We very much welcome the fact that we have been able to reach an agreement. We have always recognised that much in the Bill is important and necessary, and failure to update the law would leave the public with inadequate protection, especially in relation to remote gambling, which is already a huge business and likely to increase further. Responsible operators, such as those in the Interactive Gaming, Gambling and Betting Association, and providers of remote gambling such as BSkyB, have made a strong case that it is in their interests to be able to reassure their customers that they are subject to regulation, unlike their competitors from wilder shores.
The area of greatest controversy in the Bill remains the introduction of regional casinos. Originally, the Government argued that there could be up to 40 casinos, each of which would have 1,250 machines. That could have led to the introduction of something like 50,000 category A machines, which have been identified as carrying the highest risk of creating gambling addiction. Throughout the process, we have sought to increase safeguards against problem gambling and other concerns such as organised crime. For that reason, my colleague in another place, Baroness Buscombe, successfully persuaded their lordships to insert an amendment to increase the identification requirements, particularly to protect children who might otherwise be able to gain access to the gaming area. We accept that the Government have addressed that concern in a different way. For that reason, we will not press the two Lords amendments that Baroness Buscombe introduced, and we will accept the Government's alternative.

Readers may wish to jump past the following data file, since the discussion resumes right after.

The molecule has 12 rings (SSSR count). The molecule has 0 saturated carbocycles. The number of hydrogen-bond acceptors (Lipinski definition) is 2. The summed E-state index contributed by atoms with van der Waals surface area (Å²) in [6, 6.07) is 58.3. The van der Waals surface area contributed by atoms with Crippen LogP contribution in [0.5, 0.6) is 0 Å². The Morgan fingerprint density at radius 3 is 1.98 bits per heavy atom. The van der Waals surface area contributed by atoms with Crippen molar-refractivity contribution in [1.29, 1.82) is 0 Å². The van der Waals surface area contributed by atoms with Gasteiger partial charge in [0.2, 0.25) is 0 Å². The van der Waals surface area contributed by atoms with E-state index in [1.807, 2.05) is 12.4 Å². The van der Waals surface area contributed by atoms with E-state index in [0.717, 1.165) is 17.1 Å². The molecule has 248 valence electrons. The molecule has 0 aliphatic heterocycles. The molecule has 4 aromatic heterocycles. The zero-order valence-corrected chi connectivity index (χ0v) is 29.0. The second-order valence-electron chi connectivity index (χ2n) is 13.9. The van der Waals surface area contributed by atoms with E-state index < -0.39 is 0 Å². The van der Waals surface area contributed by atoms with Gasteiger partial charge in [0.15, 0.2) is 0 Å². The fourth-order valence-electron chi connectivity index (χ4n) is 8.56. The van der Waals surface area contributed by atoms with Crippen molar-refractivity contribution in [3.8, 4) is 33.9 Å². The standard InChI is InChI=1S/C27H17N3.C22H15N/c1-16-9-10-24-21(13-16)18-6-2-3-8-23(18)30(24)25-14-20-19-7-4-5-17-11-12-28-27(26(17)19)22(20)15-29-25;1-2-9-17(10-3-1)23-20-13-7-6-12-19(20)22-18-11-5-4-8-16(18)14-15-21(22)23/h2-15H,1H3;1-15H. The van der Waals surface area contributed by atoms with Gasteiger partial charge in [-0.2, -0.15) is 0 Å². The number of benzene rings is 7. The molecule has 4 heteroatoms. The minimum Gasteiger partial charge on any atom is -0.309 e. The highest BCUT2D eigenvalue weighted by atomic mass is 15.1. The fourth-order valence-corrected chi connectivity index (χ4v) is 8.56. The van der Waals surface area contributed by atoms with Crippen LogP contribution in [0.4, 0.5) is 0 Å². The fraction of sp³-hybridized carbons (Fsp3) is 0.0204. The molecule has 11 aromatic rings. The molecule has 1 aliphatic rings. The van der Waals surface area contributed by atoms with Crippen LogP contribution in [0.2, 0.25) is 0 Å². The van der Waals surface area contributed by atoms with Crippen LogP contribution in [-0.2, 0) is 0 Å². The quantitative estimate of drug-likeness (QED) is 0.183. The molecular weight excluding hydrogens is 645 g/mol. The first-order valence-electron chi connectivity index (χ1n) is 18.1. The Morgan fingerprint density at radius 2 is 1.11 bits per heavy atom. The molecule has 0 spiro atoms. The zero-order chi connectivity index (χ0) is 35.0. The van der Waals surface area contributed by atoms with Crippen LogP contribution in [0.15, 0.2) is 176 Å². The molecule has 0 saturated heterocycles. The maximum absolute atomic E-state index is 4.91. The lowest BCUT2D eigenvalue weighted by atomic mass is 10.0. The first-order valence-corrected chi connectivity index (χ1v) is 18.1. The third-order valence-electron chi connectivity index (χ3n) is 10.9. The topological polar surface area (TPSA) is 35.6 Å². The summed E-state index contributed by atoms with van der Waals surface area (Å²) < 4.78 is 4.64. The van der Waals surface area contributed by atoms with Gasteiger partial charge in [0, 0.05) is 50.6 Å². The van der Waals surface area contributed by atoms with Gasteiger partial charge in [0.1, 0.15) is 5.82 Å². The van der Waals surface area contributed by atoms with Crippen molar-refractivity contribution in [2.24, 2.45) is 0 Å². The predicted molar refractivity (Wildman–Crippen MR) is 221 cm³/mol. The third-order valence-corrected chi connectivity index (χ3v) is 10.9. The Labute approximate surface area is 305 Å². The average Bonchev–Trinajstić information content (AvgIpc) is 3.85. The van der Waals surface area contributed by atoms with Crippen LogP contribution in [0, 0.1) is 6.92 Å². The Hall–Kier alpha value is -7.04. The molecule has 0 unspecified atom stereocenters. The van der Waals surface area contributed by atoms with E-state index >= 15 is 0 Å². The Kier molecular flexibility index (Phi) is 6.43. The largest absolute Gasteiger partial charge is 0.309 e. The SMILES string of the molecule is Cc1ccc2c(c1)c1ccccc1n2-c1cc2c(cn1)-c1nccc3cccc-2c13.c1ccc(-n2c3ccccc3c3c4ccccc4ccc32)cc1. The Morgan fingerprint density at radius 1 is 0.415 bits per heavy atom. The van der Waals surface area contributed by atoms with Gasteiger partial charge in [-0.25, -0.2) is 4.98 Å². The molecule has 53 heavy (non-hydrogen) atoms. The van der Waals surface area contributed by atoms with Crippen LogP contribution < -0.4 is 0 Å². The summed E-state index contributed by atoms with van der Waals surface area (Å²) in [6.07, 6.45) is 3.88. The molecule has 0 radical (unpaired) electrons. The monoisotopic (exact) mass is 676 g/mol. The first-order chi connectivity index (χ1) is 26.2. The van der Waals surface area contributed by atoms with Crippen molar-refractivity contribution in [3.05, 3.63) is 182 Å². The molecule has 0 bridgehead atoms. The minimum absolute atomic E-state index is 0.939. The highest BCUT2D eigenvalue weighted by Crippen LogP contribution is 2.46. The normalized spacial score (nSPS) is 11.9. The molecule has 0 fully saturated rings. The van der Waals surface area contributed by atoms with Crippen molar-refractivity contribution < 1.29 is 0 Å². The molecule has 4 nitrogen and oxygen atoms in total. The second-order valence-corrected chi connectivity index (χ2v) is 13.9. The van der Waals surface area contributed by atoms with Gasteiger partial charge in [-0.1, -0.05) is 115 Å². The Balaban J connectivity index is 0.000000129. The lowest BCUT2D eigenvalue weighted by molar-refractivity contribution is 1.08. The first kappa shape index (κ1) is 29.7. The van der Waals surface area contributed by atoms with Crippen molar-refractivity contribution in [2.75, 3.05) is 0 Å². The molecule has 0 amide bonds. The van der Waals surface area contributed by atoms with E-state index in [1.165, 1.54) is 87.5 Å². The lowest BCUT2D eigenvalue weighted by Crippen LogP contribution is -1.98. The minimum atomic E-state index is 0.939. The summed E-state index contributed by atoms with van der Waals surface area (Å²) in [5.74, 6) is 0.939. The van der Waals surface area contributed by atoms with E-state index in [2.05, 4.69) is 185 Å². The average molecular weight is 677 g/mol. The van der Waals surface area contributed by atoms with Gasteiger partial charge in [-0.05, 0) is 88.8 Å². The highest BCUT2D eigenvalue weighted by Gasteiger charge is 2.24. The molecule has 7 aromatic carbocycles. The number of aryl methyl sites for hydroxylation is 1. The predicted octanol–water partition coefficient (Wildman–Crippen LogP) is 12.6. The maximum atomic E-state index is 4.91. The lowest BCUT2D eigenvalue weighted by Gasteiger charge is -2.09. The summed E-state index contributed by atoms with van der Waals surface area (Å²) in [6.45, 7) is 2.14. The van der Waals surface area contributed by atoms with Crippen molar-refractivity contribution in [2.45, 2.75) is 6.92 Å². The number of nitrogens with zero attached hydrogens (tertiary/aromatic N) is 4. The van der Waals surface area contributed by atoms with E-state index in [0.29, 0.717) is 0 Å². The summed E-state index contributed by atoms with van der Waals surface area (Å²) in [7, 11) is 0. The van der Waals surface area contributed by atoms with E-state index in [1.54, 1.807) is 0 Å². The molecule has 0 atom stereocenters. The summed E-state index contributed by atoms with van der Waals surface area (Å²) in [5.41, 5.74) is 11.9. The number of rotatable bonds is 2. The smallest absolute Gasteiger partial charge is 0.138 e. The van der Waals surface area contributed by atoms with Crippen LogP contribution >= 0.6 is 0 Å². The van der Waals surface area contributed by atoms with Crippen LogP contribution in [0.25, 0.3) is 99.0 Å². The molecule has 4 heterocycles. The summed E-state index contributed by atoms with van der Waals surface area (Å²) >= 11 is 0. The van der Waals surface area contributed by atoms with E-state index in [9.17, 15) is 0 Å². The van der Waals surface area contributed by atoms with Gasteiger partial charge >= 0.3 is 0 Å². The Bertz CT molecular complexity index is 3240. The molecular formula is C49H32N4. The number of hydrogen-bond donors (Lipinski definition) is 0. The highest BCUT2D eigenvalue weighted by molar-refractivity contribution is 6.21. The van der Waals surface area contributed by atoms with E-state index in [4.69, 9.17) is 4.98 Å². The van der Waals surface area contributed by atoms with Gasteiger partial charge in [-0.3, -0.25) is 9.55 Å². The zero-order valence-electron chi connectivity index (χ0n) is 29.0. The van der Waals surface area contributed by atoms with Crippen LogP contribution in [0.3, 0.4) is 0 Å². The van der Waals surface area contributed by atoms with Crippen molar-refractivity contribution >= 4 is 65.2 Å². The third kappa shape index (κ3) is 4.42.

Even though the Government were forced in Committee to restrict the number of regional casinos to just eight, many organisations, such as the Royal College of Psychiatrists and the Salvation Army, have continued to argue that there is a significant risk of vastly increasing problem gambling. In our view, it was
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unthinkable that a measure that remains so controversial should have been rubber-stamped in the wash-up after just five hours of debate in Committee in the other place. Indeed, their lordships managed to consider just 11 out of 353 clauses. In recognition of that, we considered that it would be far better to have just one regional casino as a pilot. Although the advisory panel will need to give proper consideration to possible locations, we are convinced that it should be located in a leisure resort, away from city centres. From the beginning, Members on both sides of the House have recognised that Blackpool has a strong case.